Doctor Who: Demons Of The Punjab (S11E06) Review


Shirt Watch: Red

Previously, on “Doctor Who”: they not only recovered the TARDIS but also tangled with the Death-Eye Turtle Army (the alternate Season 11 that we’re not being shown sounds amazing). We now return to Yaz’ Gran’s birthday party already in progress…

When Yaz receives a gift of an old, broken watch from her grandmother Umbreen who tells her it is a priceless family heirloom which must be cared for but never repaired, she pesters the Doctor into taking her back in time to see her Gran when she was young. Reluctantly, the Doctor does so but no sooner have the gang arrived than they discover Yaz’ grandmother is about to marry a man who is not Yaz’ grandfather and ‘demons’ stalk the forest.

Six weeks into this new era of the show and once again, we have yet another episode focussed on showcasing historical injustices rather than having its hero dispensing some justice of her own. Six episodes in and not a single ‘baddie’ defeated. Sent home, sent back further in time, left to starve or suffocate to death ‘humanely’ or well fed, yes, but defeated/ destroyed? Not so much.

The Doctor takes very little convincing to let a companion potter around in their own timeline, indicating she’s rather softened on the idea since “Father’s Day”. Perhaps all the nonsense with ‘the impossible girl’ has made her blasé. Speaking of ‘the impossible girl’, remember ‘the timeless child’? Pepperidge Farm remembers and I hope to Rassilon Chibnall does too.

Ultimately, it’s a potent episode, complete with some of the best production values, cinematography and direction of the series so far. The location work, shot in Granada, Spain, looks authentically sub-continental and the incidental music by Segun Akinola is superbly evocative.

Less successful in bringing Vinay Patel’s poignant script to life is the guest cast, particularly Shane Zaza as Prem, Umbreen’s would-be husband who, as a central figure to the entire story, is often too stiff and wooden in his delivery and awkward in his timing to draw you fully into his story. He’s not helped, though, by a script which has slightly too much to accomplish in the runtime afforded so it vacillates between exploring the wider religious and political issues and fleshing out the human drama and ends up leaving neither particularly well served.

Like “Rosa”, this is a glancing blow against the complexities and realities of the history of the time but will hopefully serve as a jumping off point for people to learn more about the era. To take the episode at face value would be to believe that the partition was responsible for creating the religious and political schisms which divided nations and families alike rather than exacerbating existing internecine conflicts instead of solving them. Also, like “Rosa”, the science fiction element of the episode was ultimately intrusive and a waste of time when the historical and personal aspects of the story are left crying out for further development.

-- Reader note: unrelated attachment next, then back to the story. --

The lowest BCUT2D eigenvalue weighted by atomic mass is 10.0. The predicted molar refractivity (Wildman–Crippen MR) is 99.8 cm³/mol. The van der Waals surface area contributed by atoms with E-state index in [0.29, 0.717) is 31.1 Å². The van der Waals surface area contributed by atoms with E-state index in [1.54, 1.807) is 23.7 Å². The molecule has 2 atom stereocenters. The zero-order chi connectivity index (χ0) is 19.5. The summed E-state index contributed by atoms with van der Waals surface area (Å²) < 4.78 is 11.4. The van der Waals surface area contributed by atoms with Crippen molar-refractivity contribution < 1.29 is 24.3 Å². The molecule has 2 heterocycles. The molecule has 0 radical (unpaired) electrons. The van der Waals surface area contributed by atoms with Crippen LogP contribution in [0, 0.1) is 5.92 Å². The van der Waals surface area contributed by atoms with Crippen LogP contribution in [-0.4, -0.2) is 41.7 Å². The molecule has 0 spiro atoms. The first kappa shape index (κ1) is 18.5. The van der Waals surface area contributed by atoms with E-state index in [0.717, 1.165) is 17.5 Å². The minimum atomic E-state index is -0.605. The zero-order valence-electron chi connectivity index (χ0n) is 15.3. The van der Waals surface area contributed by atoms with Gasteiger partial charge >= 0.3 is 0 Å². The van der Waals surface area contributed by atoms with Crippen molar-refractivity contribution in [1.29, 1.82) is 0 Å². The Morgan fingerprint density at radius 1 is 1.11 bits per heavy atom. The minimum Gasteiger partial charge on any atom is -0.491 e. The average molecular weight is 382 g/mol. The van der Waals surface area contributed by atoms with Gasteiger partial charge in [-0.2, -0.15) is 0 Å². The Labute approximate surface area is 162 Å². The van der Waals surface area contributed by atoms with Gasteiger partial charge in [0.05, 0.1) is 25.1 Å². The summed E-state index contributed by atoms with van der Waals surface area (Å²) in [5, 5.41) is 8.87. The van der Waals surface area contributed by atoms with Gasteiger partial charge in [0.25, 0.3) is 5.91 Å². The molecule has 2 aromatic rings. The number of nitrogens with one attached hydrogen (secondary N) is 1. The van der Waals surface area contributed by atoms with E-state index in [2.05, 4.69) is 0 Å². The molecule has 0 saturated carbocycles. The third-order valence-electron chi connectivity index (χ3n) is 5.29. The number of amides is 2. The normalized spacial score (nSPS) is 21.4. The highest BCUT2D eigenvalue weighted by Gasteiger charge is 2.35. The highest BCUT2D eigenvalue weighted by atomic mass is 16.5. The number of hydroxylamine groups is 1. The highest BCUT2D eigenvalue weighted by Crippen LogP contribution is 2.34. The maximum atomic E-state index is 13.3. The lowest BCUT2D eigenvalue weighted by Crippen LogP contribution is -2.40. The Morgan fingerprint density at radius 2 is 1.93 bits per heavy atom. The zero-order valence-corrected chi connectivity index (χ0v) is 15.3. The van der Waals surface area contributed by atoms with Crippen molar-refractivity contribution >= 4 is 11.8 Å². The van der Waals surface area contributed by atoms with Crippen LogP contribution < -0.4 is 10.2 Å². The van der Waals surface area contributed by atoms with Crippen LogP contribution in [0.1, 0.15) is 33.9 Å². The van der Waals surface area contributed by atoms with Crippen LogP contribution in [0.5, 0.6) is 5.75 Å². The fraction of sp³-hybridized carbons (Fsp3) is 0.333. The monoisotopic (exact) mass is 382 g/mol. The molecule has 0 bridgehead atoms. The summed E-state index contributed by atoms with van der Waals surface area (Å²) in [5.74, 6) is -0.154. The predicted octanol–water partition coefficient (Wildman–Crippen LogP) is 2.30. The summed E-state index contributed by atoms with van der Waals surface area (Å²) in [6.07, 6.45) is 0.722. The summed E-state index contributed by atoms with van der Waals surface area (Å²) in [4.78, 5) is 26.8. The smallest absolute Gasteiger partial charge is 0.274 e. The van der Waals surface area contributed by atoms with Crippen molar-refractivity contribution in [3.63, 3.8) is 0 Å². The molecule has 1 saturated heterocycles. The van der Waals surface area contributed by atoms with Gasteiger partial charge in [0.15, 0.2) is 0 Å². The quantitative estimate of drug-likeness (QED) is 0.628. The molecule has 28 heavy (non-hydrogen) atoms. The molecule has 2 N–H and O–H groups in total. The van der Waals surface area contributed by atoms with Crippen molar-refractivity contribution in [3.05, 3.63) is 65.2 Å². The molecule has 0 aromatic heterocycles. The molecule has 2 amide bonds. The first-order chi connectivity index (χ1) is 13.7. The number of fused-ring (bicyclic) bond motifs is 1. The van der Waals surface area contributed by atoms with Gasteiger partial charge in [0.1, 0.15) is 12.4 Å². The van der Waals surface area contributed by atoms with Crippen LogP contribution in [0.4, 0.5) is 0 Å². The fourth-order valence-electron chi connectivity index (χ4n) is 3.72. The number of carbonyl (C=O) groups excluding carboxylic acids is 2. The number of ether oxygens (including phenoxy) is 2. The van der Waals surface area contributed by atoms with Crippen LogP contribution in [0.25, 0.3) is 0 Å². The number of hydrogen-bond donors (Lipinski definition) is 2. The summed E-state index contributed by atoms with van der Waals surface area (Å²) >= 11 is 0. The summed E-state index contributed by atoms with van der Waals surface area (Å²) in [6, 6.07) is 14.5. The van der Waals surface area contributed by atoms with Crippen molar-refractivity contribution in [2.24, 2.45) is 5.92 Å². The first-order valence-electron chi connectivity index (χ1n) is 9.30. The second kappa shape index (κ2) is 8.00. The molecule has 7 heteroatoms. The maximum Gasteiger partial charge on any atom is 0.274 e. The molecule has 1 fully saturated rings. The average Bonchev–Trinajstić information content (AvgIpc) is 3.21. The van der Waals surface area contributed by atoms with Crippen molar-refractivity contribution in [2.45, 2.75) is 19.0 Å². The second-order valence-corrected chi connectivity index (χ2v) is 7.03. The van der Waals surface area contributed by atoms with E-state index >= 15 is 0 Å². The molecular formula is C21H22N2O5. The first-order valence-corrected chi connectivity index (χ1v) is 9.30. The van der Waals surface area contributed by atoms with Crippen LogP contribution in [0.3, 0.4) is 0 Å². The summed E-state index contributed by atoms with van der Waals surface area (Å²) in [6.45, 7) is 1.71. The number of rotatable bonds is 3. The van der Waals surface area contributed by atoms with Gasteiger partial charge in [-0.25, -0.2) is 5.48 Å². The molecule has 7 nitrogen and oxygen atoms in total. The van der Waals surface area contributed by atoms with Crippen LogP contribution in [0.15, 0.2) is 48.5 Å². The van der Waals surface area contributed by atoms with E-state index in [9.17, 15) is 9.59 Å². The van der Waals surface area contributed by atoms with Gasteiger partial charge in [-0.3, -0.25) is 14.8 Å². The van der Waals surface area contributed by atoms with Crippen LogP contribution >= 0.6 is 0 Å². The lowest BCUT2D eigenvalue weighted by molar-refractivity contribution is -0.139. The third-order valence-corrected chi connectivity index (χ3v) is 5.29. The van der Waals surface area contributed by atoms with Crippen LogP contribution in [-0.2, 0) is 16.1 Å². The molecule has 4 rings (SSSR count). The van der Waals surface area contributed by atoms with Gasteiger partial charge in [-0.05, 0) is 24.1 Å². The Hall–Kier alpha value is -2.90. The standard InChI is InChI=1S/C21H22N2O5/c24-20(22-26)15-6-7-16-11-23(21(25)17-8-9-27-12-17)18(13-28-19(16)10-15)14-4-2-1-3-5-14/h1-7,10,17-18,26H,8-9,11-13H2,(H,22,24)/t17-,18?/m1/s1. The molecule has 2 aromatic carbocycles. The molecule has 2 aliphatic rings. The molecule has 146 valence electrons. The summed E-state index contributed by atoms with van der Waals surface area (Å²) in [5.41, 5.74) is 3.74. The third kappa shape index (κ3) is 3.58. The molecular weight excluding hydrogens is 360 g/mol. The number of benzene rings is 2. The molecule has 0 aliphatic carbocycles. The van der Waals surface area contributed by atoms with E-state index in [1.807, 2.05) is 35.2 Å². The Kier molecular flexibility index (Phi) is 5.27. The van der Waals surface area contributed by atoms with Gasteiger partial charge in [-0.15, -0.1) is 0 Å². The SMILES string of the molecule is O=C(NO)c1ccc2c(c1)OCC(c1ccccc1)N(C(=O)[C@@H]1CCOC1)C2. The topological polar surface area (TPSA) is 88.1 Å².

Once again we have a ‘big bad’ who are nothing of the sort. Instead of being galactically-feared assassins who are inexplicably and intriguingly involving themselves in low-level murder in 1940s India, the Thijarian Hive have reformed after discovering their own world was destroyed by an unseen force (did anyone see any Thijarian teeth in T’zim-Sha’s face?) and now attend the deaths of those whose passing is unwitnessed (except, presumably, by the individuals who take those lives). I guess they probably have a lot of crossover work with The Testimony? It’s yet another fake out alien threat which disappears from the episode once their timewasting is done.

Commendably educational, if superficial, “Demons Of The Punjab” would have been much stronger if there’d been a better pay-off to the heavy character development for Yaz with her Nani explaining that she’s her ‘favourite’ granddaughter because she remembers her being at her wedding and throughout her life has known that whatever adversity she faced that she would be okay because she would eventually have a granddaughter called Yaz. It would also explain why she would be reluctant to tell Yaz the story ‘until she was older’ to make sure she didn’t accidentally cock-up her own timeline. Of course, that would leave us with a story where the companion’s gran was more careful with the timeline that the universe’s most well-travelled Time Lord.

All-in-all a decent episode, though, and a marked improvement on the past couple of weeks. I still could have done without the execution in cold blood of a main character in a Sunday early evening kids show. The end was heavily implied and actually showing it – even if it was cut away from – was crass and unnecessary.

The Thijarian Hive seem to encapsulate the ethos of this new era of Doctor Who: there are no evils except the sins of our ancestors or ourselves and they can only be witnessed, not fought against. Next week is obviously setting up to have a pop at late-stage capitalism at the expense of futuristic Amazon surrogate Kerblam! I guess that means we’ll see whether the Doctor can actually deliver some righteous justice or if the series is slipping past its prime.


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